Nothing - not her father, not the church - can stop unruly Angela from being with her childhood best friend turned great love, Sara. Based on a true story, Viola di mare, presents a ...
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Nothing - not her father, not the church - can stop unruly Angela from being with her childhood best friend turned great love, Sara. Based on a true story, Viola di mare, presents a uniquely engaging portrait of family, community and gender roles in a 19th century Italian village.Written by
Outfest Film Festival
Lesbian love on an 18th Century Mediterranean island
Viola di mare or Purple Sea (also known as The Sea Purple) (2009) was written and directed by Donatella Maiorca. It's set on a barren island in the Mediterranean sea in the 19th Century. This clearly isn't paradise for anyone, and it's hell for a lesbian couple.
Isabella Ragonese plays Sara, who returns to the island after many years away. Valeria Solarino plays Angela, a determined, forceful woman, whose gender and sexual orientation make her a rebel and an outcast. These women fall in love--or, actually, revive their love--and they are clearly meant to be a couple. However, in a small, closed society like this one, their life together is considered impossible.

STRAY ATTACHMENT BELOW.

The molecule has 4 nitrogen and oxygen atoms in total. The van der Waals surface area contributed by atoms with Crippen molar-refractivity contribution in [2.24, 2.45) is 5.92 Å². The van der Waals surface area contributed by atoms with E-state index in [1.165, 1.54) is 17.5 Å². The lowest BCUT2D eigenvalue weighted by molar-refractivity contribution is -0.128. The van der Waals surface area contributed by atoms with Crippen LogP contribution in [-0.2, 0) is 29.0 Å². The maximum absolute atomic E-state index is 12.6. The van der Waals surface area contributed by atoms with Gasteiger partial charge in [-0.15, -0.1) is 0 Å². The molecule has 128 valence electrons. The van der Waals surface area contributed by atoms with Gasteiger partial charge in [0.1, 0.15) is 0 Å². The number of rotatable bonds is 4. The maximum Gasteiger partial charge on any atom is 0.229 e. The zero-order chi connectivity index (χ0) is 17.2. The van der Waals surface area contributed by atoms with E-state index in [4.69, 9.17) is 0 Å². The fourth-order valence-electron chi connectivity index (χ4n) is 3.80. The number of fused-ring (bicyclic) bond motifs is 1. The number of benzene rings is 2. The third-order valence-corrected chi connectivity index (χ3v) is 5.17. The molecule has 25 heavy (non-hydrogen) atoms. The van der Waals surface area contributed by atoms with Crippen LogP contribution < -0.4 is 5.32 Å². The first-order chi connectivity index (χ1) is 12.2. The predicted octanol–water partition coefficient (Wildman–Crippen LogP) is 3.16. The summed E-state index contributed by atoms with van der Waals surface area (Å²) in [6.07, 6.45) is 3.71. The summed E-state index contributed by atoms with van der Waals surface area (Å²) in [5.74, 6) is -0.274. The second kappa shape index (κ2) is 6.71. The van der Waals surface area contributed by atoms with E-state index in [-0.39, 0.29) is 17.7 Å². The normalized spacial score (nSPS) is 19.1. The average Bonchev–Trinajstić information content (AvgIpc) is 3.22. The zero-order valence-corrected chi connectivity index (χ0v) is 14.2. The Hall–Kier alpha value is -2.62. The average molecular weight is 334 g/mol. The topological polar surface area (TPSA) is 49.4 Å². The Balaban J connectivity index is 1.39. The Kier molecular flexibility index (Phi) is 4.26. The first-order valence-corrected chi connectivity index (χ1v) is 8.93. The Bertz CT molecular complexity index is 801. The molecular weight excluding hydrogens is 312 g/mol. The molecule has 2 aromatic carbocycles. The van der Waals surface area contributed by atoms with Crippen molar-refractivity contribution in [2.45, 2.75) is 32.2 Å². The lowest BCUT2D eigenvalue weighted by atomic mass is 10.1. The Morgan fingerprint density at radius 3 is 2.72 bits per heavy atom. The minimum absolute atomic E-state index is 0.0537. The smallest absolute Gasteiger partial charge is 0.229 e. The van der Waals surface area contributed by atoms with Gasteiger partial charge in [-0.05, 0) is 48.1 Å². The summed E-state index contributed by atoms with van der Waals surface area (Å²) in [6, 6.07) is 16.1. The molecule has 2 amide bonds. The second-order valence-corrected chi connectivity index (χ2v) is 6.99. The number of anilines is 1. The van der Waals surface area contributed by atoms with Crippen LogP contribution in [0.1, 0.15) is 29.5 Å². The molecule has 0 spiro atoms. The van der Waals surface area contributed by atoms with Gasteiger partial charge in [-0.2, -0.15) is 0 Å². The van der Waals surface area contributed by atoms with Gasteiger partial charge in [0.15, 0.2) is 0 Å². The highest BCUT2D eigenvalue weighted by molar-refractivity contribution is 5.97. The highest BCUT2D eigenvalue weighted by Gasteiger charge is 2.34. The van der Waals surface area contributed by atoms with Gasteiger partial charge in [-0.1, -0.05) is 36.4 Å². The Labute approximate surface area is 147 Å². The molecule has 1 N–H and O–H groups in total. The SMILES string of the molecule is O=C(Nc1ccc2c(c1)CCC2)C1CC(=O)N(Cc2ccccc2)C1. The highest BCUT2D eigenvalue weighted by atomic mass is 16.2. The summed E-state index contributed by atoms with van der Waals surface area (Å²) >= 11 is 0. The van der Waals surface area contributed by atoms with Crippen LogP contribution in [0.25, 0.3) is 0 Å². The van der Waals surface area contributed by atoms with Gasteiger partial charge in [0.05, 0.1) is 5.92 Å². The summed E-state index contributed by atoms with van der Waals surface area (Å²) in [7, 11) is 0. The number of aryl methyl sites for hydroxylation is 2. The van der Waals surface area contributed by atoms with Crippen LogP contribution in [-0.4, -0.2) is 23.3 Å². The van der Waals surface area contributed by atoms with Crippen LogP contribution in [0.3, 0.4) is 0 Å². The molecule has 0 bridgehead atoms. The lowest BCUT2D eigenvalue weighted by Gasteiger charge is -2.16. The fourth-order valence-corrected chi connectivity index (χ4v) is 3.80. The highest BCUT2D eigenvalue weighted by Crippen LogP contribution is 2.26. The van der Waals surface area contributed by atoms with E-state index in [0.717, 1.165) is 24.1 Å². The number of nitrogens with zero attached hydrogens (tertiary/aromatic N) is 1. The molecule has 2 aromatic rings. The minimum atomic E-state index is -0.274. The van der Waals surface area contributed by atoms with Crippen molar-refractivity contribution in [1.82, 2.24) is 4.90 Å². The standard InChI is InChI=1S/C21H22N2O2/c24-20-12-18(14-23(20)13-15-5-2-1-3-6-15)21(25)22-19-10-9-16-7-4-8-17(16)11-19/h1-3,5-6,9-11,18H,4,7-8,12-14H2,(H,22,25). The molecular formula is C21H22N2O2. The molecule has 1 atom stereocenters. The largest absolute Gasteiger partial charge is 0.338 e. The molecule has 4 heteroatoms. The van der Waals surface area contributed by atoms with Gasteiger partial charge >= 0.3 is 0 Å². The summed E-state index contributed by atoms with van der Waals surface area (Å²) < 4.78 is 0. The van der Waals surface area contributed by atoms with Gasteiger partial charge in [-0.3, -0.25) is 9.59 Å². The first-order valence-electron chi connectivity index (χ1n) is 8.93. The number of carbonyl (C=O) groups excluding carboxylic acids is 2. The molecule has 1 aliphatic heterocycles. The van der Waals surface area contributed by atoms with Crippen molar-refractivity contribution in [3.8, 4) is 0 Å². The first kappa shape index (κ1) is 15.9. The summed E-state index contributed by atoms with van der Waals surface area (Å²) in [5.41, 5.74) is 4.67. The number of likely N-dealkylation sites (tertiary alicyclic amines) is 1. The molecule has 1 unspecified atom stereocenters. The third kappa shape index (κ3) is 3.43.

This is the basic plot (and the basic problem). What follows in the film is a compelling drama of true love trying to flourish--or at least survive--in an unlikely setting and in an unlikely way.
Both women are very lovely and the overall acting in the film is excellent. The production values are high. This is a movie worth seeking out and seeing. It will lose some of the barren scenic quality on the small screen, but it will otherwise work well on DVD. We had the privilege of seeing it at the Dryden Theatre, as part of the superb ImageOut Rochester Gay and Lesbian Film Festival.
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